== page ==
Printer drivers and architectures with PowerShell

We have a number of 32-bit Windows 2008 print servers that we want to migrate to Windows Server 2012, for the printer management PowerShell cmdlets, among other things. I found a helpful blog post about using the PRINTBRM utility to migrate print queues, which mentions that you need to have both 32-bit and 64-bit drivers versions of all the drivers in order to migrate from a 32-bit to a 64-bit OS instance.

I wrote a little script to quickly show me which print drivers need a 64-bit version installed. It can take a moment to run if you have many printers configured.

UPDATE: I made a couple changes, most notably that the count of printers using a driver is now optional (since it can take a while on a system with lots of printers).

<#
.SYNOPSIS
Lists printer drivers,  whether 32- and 64-bit versions are installed,
and how many printers are using each driver.

.PARAMETER Printers
Includes a counter of the printers using each printer driver. On a system
with many installed printers, this can take a a little time, so this
functionality is optional.

.EXAMPLE
PS C:\local\scripts> .\Get-PrinterDriverArchitecture.ps1 | format-table -auto

Name                                       x86   x64
----                                       ---   ---
Brother HL-5250DN                         True False
Epson LQ-570+ ESC/P 2                     True False
HP Business Inkjet 2230/2280              True False
HP Business Inkjet 2250 (PCL5C)           True  True
HP Business Inkjet 2800 PCL 5             True False

This command lists the installed printer drivers, and whether 32-bit (x86)
or 64-bit (x64) drivers are available.

.EXAMPLE
PS C:\local\scripts> .\Get-PrinterDriverArchitecture.ps1 | where x64 -eq $false | ft -a

Name                                      x86   x64
----                                      ---   ---
Brother HL-5250DN                        True False
Epson LQ-570+ ESC/P 2                    True False
HP Business Inkjet 2230/2280             True False
HP Business Inkjet 2800 PCL 5            True False

This command uses the Where[-Object] cmdlet to filter out those drivers that
have a 64-bit driver installed.

.EXAMPLE
PS C:\local\scripts> .\Get-PrinterDriverArchitecture.ps1 -Printers | ft -a
Enumerating printers:
    WID - Kyocera TASKalfa 3050ci KX
    WC - Kyocera TASKalfa 300ci KX
    UFS - Canon iR-ADV C5035
    ...

Name                                       x86   x64 Printers
----                                       ---   --- --------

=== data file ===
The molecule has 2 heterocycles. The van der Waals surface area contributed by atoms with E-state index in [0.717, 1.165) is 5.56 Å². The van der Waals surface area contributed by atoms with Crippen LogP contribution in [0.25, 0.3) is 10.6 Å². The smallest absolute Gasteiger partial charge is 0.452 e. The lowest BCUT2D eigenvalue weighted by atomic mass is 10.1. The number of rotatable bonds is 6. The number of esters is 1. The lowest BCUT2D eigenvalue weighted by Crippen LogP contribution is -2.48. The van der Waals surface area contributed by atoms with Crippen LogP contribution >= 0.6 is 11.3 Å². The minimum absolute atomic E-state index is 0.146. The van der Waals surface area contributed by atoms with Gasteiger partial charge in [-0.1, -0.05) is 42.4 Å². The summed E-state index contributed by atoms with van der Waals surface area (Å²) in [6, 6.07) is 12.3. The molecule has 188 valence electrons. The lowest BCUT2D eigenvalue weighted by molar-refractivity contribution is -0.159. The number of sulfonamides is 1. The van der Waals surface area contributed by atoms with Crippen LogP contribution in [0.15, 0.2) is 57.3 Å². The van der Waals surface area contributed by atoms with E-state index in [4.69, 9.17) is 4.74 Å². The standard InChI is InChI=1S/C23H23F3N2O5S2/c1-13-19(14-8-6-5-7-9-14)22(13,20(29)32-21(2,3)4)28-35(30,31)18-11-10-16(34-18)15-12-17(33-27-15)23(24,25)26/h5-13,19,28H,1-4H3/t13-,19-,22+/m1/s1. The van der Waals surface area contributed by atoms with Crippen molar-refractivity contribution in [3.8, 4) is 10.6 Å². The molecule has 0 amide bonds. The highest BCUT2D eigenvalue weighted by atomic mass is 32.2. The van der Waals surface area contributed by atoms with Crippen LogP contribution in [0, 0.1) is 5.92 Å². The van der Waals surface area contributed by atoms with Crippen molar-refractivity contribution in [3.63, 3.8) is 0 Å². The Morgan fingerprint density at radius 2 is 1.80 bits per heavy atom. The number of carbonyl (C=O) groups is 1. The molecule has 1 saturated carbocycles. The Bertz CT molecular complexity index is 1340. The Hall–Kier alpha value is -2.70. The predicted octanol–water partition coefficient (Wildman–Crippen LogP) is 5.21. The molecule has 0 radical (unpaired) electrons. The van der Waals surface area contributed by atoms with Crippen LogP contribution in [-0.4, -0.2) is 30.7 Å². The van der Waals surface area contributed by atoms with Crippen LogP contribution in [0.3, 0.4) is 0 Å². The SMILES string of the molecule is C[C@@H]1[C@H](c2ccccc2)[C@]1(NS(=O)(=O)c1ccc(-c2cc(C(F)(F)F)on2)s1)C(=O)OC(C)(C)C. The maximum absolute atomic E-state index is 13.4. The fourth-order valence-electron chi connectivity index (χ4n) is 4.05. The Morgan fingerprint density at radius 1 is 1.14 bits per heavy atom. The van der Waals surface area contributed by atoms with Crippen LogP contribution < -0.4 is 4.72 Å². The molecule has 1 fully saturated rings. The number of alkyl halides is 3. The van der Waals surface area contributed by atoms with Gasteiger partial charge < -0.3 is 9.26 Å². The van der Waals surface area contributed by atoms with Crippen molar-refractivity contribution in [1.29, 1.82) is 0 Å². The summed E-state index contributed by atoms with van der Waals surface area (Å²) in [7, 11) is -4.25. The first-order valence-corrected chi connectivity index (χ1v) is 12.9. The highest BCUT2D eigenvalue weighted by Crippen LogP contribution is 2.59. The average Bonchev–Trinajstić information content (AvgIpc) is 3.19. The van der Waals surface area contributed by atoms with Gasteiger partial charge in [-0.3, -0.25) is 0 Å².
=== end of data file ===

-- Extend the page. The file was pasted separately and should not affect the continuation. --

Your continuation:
Brother HL-5250DN                         True False        5
Epson LQ-570+ ESC/P 2                     True False        0
HP Business Inkjet 2230/2280              True False        1
HP Business Inkjet 2250 (PCL5C)           True  True        0
HP Business Inkjet 2800 PCL 5             True False        1

This command includes the -Printers switch parameter to add a count of
the printers using each driver. Enumerating the printers can take a while
if there are lots of them installed, so this behavior is optional.

.NOTES
 - Author    : Geoffrey.Duke@uvm.edu
 - Mod. Date : May 28, 2013
#>

param( [switch] $printers )

$wmi_drivers = get-wmiobject Win32_PrinterDriver -Property Name
$drivers = @{}
foreach ($driver in $wmi_drivers) {
    # Isolate the driver name and platform
    $name,$null,$platform = $driver.Name -split ','

    if ( -not $drivers[$name] ) {
        switch ( $platform ) {
            'Windows NT x86' { $drivers[$name] = [ordered]@{
                                 'Name'=$name; 'x86'=$true; 'x64'=$false }; break }
            'Windows x64'    { $drivers[$name] = [ordered]@{
                                 'Name'=$name; 'x86'=$false; 'x64'=$true }; break }
             default         { write-warning "Unexpect platform $platform on driver $name"}
        }
    }
    else {
        switch ( $platform ) {
            'Windows x64'    { $drivers[$name]['x64'] = $true; break }
            'Windows NT x86' { $drivers[$name]['x86'] = $true; break }
             default         { write-warning "Unexpect platform $platform on driver $name"}
        }
    }
}

if ( $printers ) {
    # Initialize all printer counts
    $drivers.keys | foreach { $drivers[$_]['Printers'] = 0 }
    # Add a count of the number of printers using each driver
    # With some progress info
    write-host 'Enumerating printers:'
    $count = 0
    get-wmiobject Win32_Printer -Property Name,DriverName | foreach {
        write-host "    $($_.Name)"  -foreground darkgray
        $drivers[$_.DriverName]['Printers']++
        $count++
    }

    write-host "Retrieved $count printers"
}

# Output collection of objects
$drivers.keys | sort | foreach { New-Object PSObject -Property $drivers[$_] } 

I hope this is useful to others.

1 thought on “Printer drivers and architectures with PowerShell

  1. Geoff Post author

    I made a couple changes, most notably that the count of printers using a driver is now optional (since it can take a while on a system with lots of printers).

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